U.S. officials said the trailers' equipment was capable of making such agents. Even then, the unconcentrated slurry that resulted could not have been put into a weapon: "Other units that we have not yet found would be needed to prepare and sterilize the media and to concentrate and possibly dry the agent, before the agent is ready for introduction into a delivery system," the CIA's report admitted (5/28/03).
Iraqi scientists who worked at the institute where one of the trailers was found offered a different explanation: They told interrogators that the labs were used to produce hydrogen for military weather balloons. "Even while conceding that the equipment could, in fact, have been used occasionally to make hydrogen" (New York Times, 5/21/03), the CIA report dismissed that explanation, reasoning that such a production technique "would be inefficient." (Yet the weapon-making technique imputed to the trailers was also "inefficient," an intelligence official admitted--New York Times, 5/29/03.) In fact, a technical analysis alone, they said, "would not lead you intuitively and logically to biological warfare" (New York Times, 5/29/03).
On the other hand, the trailer's equipment "appeared to contain traces of aluminum, a metal that can be used to create hydrogen." Yet that was discounted by U.S. officials, who said the aluminum "might have been planted by Iraqis to create the illusion that the units had made gas for weather balloons" (New York Times, 5/21/03).
A few weeks later, a front-page New York Times article by Judith Miller and William Broad (6/7/03) quoted senior intelligence analysts who doubted the trailers were used for biological weapons. "I have no great confidence that it's a fermenter," one WMD specialist said of a key piece of equipment on the trailer. (In his TV performance on NBC, David Kay had evinced total confidence that it was.) The CIA report, he said, "was a rushed job and looks political."
Analysts noted that the trailers "lacked gear for steam sterilization, normally a prerequisite for any kind of biological production." "That's a huge minus," said a U.S. government biological expert who had been quoted in an earlier Judith Miller article endorsing the administration's theory. "I don't see how you can clean those tanks chemically." A senior administration official was quoted admitting that "some analysts give the hydrogen claim more credence."
It's worth noting that in the 1980s, the British defense contractor Marconi received a government-backed loan to sell the Iraqi army an Artillery Meteorological System, an artillery radar system that uses weather balloons to track wind patterns (London Guardian, 2/28/03).
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These surveys never make any sense because they can never apply their research to the interests of everyone. If what makes you happy, be it the music scene, cultural scene, dance, work, or community of folks with a common interest etc... can only be had in a less than "optimal" place, then that is paradise to you. There are just way too many factors to weigh for people that have interests outside of just going to work and coming home for 30 years, raising kids, then dying. If you have any life at all outside that, then these surveys are meaningless because they only consider one or two economic factors. If you truly loved bowling would you want to live somewhere with no bowling alley for 50 miles no matter how great a bargain the local economy is?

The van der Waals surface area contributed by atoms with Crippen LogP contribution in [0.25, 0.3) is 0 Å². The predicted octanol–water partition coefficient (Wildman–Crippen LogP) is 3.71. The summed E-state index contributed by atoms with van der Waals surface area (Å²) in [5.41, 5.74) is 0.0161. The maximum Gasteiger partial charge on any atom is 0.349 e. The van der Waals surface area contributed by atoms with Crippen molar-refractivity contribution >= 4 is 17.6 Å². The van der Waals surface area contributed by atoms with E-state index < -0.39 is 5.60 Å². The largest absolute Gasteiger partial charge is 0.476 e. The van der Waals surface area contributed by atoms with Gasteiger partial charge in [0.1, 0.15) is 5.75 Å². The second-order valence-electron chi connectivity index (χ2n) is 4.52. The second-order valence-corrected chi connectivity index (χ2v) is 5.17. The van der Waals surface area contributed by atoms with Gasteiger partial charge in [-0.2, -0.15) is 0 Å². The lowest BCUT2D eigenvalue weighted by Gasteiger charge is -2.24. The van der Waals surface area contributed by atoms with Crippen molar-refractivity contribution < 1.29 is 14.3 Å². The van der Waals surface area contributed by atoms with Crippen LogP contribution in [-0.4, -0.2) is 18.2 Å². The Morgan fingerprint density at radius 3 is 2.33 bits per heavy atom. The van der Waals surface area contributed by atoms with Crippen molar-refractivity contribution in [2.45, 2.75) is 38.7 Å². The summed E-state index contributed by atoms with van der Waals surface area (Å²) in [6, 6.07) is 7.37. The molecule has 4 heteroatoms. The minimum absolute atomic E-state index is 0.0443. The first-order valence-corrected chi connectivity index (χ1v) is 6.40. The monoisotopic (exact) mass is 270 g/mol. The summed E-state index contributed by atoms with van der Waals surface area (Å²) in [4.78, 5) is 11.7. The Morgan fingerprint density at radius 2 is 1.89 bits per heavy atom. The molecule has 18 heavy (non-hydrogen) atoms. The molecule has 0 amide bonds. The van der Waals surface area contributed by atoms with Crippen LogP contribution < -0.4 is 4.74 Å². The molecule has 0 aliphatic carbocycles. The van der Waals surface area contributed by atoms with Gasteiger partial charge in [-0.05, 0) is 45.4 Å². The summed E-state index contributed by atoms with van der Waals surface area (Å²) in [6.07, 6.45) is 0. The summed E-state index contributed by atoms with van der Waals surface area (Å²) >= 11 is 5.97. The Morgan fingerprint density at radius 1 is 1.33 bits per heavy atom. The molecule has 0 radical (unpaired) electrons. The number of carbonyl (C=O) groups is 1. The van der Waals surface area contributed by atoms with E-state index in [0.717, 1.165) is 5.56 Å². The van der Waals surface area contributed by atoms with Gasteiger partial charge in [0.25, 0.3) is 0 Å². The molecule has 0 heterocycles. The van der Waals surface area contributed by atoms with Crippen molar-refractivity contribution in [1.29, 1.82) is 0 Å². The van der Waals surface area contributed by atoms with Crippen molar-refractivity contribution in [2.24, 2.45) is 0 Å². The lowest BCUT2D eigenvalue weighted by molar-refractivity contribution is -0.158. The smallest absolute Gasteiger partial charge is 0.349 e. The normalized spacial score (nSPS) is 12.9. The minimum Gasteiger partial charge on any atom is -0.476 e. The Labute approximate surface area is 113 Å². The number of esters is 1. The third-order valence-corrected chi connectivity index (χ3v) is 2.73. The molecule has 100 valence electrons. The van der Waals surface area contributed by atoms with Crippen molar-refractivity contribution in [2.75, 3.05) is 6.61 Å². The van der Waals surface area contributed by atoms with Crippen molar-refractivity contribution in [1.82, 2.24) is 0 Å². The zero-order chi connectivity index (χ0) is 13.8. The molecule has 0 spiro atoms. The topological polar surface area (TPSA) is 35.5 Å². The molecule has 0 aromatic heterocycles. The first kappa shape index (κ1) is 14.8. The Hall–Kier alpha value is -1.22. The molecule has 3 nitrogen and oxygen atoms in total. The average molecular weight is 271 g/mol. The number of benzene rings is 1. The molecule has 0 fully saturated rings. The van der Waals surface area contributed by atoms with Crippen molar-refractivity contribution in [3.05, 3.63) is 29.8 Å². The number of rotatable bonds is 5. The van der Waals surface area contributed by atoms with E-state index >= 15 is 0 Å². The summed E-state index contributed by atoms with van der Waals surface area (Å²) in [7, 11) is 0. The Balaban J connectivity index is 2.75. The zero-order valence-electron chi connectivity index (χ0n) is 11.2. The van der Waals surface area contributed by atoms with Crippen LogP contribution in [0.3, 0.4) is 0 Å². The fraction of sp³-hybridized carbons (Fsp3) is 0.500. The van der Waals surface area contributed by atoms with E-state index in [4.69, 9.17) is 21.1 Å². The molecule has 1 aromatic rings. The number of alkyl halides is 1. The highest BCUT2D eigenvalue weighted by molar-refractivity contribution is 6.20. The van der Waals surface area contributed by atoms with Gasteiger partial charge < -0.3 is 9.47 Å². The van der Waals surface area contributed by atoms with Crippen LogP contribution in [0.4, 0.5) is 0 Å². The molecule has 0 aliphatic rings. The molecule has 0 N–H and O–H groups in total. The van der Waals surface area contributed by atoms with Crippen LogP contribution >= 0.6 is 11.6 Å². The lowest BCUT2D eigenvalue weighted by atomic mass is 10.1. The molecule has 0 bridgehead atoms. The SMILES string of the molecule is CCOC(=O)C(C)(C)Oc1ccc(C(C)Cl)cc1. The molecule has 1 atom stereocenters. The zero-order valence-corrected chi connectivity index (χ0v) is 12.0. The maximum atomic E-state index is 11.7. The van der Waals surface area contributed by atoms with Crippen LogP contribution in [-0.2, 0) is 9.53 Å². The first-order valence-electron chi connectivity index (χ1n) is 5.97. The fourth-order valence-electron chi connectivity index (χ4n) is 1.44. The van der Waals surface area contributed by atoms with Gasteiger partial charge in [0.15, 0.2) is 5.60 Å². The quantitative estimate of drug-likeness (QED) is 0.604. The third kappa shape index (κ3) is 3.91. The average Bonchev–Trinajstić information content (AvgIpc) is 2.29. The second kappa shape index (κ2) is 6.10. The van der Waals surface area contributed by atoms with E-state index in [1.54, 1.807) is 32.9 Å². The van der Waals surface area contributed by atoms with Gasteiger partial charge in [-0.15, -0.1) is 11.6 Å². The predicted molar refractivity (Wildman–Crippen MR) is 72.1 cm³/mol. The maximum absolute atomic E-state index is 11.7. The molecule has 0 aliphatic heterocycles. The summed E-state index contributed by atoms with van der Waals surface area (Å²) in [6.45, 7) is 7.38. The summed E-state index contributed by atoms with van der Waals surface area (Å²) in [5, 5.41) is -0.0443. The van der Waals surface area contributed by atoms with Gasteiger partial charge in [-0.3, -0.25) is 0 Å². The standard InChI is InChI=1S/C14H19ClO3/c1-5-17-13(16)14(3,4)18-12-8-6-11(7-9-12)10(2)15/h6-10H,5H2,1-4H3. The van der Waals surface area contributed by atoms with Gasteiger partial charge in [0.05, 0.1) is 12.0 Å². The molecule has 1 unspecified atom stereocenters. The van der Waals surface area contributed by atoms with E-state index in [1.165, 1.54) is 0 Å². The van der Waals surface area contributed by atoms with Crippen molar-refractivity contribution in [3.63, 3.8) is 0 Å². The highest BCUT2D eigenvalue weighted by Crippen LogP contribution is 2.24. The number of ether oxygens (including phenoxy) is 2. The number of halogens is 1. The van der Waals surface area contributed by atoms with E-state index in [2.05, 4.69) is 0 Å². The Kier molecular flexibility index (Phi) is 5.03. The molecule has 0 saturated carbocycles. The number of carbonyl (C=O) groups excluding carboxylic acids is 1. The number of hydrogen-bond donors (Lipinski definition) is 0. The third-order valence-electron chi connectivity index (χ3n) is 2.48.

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wrote:

These surveys never make any sense because they can never apply their research to the interests of everyone. If what makes you happy, be it the music scene, cultural scene, dance, work, or community of folks with a common interest etc... can only be had in a less than "optimal" place, then that is paradise to you. There are just way too many factors to weigh for people that have interests outside of just going to work and coming home for 30 years, raising kids, then dying. If you have any life at all outside that, then these surveys are meaningless because they only consider one or two economic factors. If you truly loved bowling would you want to live somewhere with no bowling alley for 50 miles no matter how great a bargain the local economy is? ================================================ Well, these were all sizable cities, so bowling shouldn't be a problem. :)
Sure, an individual has to sleuth specifics, but cheap, low crime, good schools is a good basic beginning. Makes more sense to me than NYeffingCity, where a 500 sq ft studio costs $500,000, just to be cool, and near Robert fuknDeNiro.
--
EA







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wrote:

Yes Gumby, we all know how loony you are. Not many think the republicans were not to blame. How does it feel to be such a nut case?
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Existential Angst wrote:

I'm surprised no Texas cities were listed. We have no State income tax, and median home prices in HOU are about $120k.
--

"I don't like to discriminate against terrorists based on nationality.
If you declare war on the United States and you want to kill us,